Understanding the work

Paramedics and first responders

The nature of emergency services work means our paramedics and volunteer first responders are more likely than the general population to be exposed to potentially traumatic events. They may be repeatedly exposed to death, violence, natural disasters, at risk of harm to themselves or their colleagues, or other challenging situations that may potentially cause indirect trauma. These experiences can increase the risk of developing a mental health condition or make an underlying issue worse.

The roles of Ambulance Victoria employees also come with organisational stressors such as long hours, demanding work schedules and being rostered to work at times that others usually spend with their family and friends, such as weekends and public holidays. This can lead to social isolation and relationship difficulties.

Like any other person, our employees are not immune to developing a mental health condition. Across the different emergency services organisations in Australia, paramedics are most commonly at high risk of burnout, stress-related anxiety and depression. Without help, these ongoing conditions may ead to risky behaviours, such as substance misuse or self-harm, and can increase a person’s risk of suicide.

While this may sound concerning, it’s important to remember that emergency response work is both challenging and rewarding. Most emergency service workers handle the demands of the job well. Given the nature of the work, it may be that naturally resilient people are more likely to choose to become paramedics or first responders in the first place. Additionally, emergency service organisations like Ambulance Victoria have positive attributes that can help protect the mental health and wellbeing of workers. A culture of camaraderie and loyalty is common in these organisations, and many workers feel a strong sense of purpose and connection with the community in their role. 

While this may sound concerning, it’s important to remember that emergency response work is both challenging and rewarding. Given the nature of the work, it may be that naturally resilient people are more likely to choose to become paramedics or first responders in the first place. Additionally, emergency services organisations like Ambulance Victoria have positive attributes that can help protect the mental health and wellbeing of workers. A culture of camaraderie and loyalty is common in these organisations, and many workers feel a strong sense of purpose and connection with the community in their role.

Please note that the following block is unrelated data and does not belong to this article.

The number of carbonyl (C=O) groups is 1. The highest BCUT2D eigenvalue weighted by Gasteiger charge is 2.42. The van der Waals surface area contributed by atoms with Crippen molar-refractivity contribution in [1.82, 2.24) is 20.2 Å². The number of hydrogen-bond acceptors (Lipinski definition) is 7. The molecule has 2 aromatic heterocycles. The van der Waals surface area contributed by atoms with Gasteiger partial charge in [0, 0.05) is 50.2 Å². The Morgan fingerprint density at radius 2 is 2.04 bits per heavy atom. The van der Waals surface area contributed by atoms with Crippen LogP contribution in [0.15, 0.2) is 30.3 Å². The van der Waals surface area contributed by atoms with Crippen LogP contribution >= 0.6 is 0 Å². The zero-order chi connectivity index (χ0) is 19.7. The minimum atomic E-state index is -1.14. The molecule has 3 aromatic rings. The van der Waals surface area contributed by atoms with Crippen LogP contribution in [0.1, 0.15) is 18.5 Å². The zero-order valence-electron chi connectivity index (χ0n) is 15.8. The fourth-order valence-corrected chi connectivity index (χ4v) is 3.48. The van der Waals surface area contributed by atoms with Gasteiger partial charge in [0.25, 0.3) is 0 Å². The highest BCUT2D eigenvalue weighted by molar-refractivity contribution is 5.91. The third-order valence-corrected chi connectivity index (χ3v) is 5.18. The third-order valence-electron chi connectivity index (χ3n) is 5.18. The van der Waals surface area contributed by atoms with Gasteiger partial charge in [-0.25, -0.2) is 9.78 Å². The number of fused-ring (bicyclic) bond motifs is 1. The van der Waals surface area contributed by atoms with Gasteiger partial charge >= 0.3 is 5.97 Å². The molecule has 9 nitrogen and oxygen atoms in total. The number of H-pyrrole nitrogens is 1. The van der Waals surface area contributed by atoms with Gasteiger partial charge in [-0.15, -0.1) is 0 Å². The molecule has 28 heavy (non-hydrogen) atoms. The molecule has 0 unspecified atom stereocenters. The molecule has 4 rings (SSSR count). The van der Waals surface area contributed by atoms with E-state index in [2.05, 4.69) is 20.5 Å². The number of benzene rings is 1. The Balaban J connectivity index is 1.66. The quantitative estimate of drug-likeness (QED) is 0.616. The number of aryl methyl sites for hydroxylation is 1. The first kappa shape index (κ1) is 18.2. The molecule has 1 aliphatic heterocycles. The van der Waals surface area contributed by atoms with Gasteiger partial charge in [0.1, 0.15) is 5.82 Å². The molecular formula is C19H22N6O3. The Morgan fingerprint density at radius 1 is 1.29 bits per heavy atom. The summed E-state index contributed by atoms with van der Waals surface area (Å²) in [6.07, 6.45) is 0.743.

Ambulance Victoria is highly committed to promoting and providing a mentally healthy workplace for its workers. It is the first ambulance organisation in Australia to launch a Mental Health and Wellbeing Strategy in 2016, with a new strategy now underway for 2020. 

Key points:

  • Emergency services workers are more likely to be exposed to traumatic events. This can increase their risk of developing mental health issues.
  • Organisational stressors such as long hours and shift work can also impact mental health and put strain on relationships. 
  • First responders are at high risk of burnout, and stress-related anxiety and depression.
  • There are also many positives of being a first responder, including a sense of purpose and connection.
  • Organisations can make a big difference to their workers’ mental health, and Ambulance Victoria is committed to providing genuine mental health and wellbeing support and services that make a difference. 

Next up

Family violence

Sometimes when people are struggling they become more irritable and angry. However, there is a big difference between feeling angry a lot of the time and being violent. Sometimes people might not recognise aggression and violence when it is happening.

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